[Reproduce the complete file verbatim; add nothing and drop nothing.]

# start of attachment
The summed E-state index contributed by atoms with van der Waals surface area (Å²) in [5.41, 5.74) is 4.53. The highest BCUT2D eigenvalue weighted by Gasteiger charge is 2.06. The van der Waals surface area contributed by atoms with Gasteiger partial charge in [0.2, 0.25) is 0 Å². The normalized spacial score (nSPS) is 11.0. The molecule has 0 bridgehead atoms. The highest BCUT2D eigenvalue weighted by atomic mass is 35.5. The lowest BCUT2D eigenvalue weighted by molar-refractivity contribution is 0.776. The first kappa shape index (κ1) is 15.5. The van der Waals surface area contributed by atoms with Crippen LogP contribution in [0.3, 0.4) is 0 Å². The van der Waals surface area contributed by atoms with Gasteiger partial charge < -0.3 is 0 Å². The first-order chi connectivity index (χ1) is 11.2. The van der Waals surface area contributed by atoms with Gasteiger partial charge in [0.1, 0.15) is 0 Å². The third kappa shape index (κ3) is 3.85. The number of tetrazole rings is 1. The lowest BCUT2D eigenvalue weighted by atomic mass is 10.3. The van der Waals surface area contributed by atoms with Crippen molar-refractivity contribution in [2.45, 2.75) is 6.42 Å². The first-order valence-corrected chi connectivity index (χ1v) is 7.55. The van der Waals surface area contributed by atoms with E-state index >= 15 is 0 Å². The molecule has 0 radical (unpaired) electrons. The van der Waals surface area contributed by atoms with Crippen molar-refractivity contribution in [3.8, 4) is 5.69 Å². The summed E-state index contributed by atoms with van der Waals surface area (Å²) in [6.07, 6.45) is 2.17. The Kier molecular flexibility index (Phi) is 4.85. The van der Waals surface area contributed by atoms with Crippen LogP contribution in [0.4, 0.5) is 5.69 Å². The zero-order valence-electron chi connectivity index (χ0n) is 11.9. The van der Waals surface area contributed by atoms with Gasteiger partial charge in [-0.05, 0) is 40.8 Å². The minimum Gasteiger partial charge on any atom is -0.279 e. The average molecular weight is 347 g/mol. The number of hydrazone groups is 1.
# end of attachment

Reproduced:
The summed E-state index contributed by atoms with van der Waals surface area (Å²) in [5.41, 5.74) is 4.53. The highest BCUT2D eigenvalue weighted by Gasteiger charge is 2.06. The van der Waals surface area contributed by atoms with Gasteiger partial charge in [0.2, 0.25) is 0 Å². The normalized spacial score (nSPS) is 11.0. The molecule has 0 bridgehead atoms. The highest BCUT2D eigenvalue weighted by atomic mass is 35.5. The lowest BCUT2D eigenvalue weighted by molar-refractivity contribution is 0.776. The first kappa shape index (κ1) is 15.5. The van der Waals surface area contributed by atoms with Crippen LogP contribution in [0.3, 0.4) is 0 Å². The van der Waals surface area contributed by atoms with Gasteiger partial charge < -0.3 is 0 Å². The first-order chi connectivity index (χ1) is 11.2. The van der Waals surface area contributed by atoms with Gasteiger partial charge in [0.1, 0.15) is 0 Å². The third kappa shape index (κ3) is 3.85. The number of tetrazole rings is 1. The lowest BCUT2D eigenvalue weighted by atomic mass is 10.3. The van der Waals surface area contributed by atoms with Crippen molar-refractivity contribution in [2.45, 2.75) is 6.42 Å². The first-order valence-corrected chi connectivity index (χ1v) is 7.55. The van der Waals surface area contributed by atoms with E-state index >= 15 is 0 Å². The molecule has 0 radical (unpaired) electrons. The van der Waals surface area contributed by atoms with Crippen molar-refractivity contribution in [3.8, 4) is 5.69 Å². The summed E-state index contributed by atoms with van der Waals surface area (Å²) in [6.07, 6.45) is 2.17. The Kier molecular flexibility index (Phi) is 4.85. The van der Waals surface area contributed by atoms with Crippen LogP contribution in [0.4, 0.5) is 5.69 Å². The zero-order valence-electron chi connectivity index (χ0n) is 11.9. The van der Waals surface area contributed by atoms with Gasteiger partial charge in [-0.05, 0) is 40.8 Å². The minimum Gasteiger partial charge on any atom is -0.279 e. The average molecular weight is 347 g/mol. The number of hydrazone groups is 1.